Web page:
SQL Server Disk Space Emergencies

One of the things I’ll see happen often with SQL Server instances is that the system will run out of space on a drive. This could be for a variety of reasons, some of which can be prevented, and some cannot. You might have:

  • Don’t delete old backup files
  • Data growth fills the disk over time, usually years
  • tempdb rapid growth that uses all space
  • old import files not deleted over time

There are other reasons, but I’ve often found that some process will cause an emergency and the SQL Server stops working, or stops backing up database, and administrators are in a panic to free space so the server can continue to function.

Here’s what I suggest to smooth the way with a series of placeholders and a job.

Create Placeholders

First, create a folder on your SQL Server (or really every server) called Placeholder. I’d put it in the root to make it easy to find and standardize on it.


In the folder, place a series of files to save space. If you don’t know how to do this, I can show you an easy way. I have 4GB reserved here.


Now create a SQL Server Agent job. I might standardize this on every server I have with the same name and path.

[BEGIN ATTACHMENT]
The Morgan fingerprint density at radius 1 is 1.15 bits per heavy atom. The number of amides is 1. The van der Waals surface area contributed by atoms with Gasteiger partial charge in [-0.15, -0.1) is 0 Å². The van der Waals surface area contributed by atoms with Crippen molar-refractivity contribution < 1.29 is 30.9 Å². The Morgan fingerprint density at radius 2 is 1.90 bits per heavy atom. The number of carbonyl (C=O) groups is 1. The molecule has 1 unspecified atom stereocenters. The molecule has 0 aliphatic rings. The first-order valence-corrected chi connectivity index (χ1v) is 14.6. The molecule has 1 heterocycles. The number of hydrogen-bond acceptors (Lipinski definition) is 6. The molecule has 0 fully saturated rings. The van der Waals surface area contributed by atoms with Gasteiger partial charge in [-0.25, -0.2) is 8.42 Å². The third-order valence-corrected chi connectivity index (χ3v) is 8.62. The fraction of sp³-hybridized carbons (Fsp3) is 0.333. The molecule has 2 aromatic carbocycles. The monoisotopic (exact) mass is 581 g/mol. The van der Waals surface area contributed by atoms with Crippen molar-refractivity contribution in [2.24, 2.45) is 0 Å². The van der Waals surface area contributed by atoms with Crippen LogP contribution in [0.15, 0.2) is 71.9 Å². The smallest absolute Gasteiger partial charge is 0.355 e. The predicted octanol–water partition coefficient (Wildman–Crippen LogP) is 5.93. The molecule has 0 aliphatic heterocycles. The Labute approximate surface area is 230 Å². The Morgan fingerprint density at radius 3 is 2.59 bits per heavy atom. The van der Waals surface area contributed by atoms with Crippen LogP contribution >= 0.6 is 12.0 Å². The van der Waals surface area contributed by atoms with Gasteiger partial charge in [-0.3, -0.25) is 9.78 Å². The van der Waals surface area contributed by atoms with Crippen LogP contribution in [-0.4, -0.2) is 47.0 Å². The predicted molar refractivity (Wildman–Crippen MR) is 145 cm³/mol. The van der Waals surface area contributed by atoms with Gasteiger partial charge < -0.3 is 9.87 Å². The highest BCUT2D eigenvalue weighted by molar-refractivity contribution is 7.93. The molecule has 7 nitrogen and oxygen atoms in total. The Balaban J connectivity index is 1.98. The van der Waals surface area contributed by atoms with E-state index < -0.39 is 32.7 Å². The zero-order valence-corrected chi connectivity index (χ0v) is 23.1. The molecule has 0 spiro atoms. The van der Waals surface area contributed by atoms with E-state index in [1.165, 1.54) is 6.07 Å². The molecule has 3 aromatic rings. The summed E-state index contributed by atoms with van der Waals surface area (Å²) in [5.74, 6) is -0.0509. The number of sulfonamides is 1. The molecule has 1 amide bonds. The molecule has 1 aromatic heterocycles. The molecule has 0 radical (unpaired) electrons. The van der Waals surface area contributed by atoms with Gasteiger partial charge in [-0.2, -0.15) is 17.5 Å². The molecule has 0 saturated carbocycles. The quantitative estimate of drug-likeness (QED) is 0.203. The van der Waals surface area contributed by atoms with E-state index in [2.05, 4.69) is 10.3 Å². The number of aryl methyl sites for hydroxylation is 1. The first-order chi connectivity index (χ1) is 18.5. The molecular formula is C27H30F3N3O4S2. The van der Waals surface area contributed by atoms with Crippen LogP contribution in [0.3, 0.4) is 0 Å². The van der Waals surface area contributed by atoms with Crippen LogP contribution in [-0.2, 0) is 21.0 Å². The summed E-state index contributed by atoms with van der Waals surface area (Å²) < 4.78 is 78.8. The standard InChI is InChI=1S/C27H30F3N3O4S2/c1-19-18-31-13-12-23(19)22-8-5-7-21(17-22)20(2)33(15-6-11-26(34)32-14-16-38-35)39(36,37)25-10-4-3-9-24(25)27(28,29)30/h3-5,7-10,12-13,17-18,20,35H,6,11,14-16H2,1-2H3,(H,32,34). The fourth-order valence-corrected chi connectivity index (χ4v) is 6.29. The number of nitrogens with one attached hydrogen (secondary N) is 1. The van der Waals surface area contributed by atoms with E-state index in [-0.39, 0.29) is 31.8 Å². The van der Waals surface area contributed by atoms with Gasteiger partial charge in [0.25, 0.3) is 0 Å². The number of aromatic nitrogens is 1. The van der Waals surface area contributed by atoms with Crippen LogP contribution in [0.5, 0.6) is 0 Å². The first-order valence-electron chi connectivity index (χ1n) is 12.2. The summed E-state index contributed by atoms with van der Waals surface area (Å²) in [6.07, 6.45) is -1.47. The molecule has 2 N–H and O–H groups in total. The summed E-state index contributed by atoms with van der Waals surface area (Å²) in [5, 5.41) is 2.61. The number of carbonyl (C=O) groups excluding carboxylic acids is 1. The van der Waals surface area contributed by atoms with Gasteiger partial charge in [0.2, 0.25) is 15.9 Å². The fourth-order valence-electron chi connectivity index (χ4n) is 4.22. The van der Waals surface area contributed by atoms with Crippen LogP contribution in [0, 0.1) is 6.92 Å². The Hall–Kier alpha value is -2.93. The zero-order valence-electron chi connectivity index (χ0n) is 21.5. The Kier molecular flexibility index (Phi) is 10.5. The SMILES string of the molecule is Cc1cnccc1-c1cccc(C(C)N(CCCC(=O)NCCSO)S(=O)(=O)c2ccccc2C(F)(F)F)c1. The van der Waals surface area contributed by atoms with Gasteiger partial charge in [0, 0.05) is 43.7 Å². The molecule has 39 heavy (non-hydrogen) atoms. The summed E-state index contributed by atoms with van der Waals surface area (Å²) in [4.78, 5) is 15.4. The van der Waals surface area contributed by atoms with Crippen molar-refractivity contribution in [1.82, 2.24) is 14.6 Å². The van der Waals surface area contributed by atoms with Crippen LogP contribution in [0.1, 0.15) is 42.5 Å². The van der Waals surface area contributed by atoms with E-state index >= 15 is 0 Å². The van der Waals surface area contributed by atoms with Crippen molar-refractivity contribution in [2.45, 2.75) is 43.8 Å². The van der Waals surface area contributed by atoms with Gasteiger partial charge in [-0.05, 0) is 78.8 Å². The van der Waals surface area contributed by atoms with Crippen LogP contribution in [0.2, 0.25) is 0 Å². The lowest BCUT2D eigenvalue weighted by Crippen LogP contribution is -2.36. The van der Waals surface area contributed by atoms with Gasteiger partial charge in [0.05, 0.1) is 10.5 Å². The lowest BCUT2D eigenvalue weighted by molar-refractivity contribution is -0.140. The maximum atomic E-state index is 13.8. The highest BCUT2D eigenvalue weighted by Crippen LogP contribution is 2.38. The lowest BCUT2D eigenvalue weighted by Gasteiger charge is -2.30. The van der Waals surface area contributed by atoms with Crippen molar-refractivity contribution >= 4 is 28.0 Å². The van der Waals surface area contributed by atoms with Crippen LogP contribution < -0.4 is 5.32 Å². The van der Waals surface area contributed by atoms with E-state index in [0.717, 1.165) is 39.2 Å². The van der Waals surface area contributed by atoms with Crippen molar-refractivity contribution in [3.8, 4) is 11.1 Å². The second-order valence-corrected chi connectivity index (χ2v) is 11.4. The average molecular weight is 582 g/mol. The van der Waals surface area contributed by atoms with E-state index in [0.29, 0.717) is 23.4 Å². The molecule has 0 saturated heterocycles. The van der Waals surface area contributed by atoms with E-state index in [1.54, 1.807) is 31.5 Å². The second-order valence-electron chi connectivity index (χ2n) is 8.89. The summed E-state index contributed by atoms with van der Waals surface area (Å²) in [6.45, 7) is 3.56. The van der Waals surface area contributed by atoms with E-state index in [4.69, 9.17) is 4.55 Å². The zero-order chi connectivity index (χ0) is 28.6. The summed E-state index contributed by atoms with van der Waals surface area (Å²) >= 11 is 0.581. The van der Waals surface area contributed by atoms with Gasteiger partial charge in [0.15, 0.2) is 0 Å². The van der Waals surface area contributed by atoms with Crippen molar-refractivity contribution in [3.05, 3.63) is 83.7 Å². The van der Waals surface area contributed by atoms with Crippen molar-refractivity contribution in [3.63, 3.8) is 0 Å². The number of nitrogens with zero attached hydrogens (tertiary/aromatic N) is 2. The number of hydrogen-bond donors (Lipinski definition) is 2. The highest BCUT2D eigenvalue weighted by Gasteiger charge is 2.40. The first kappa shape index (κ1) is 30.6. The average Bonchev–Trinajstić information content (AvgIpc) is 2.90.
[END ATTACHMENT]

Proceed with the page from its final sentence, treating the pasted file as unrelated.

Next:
The job has one step, which is designed to delete one file, each time it’s run.

Note that I had a slight bug in what I shot above. I had the contig.exe utility in the folder and the first execution of the job deleted that file. Not a big deal in an emergency, because I can run the job again, but I’d make sure that only the place holder files are in this folder on machines.

Here’s the job. It’s a PoSh type of step.


The actual PoSh code is here:

$fileEntries = [IO.Directory]::GetFiles(“d:\placeholder”);
$delete = 1;
foreach($fileName in $fileEntries)
if ($delete -eq 1)
Remove-Item $fileName
$delete = 0;

When I run this, each time I run it, it’s just a single click or sp_start_job call.


After it runs, I have 1GB more free space. If I need more, run it again.


However, once you clear your low space condition, I’d be sure I put the placeholders back.

For the next emergency.

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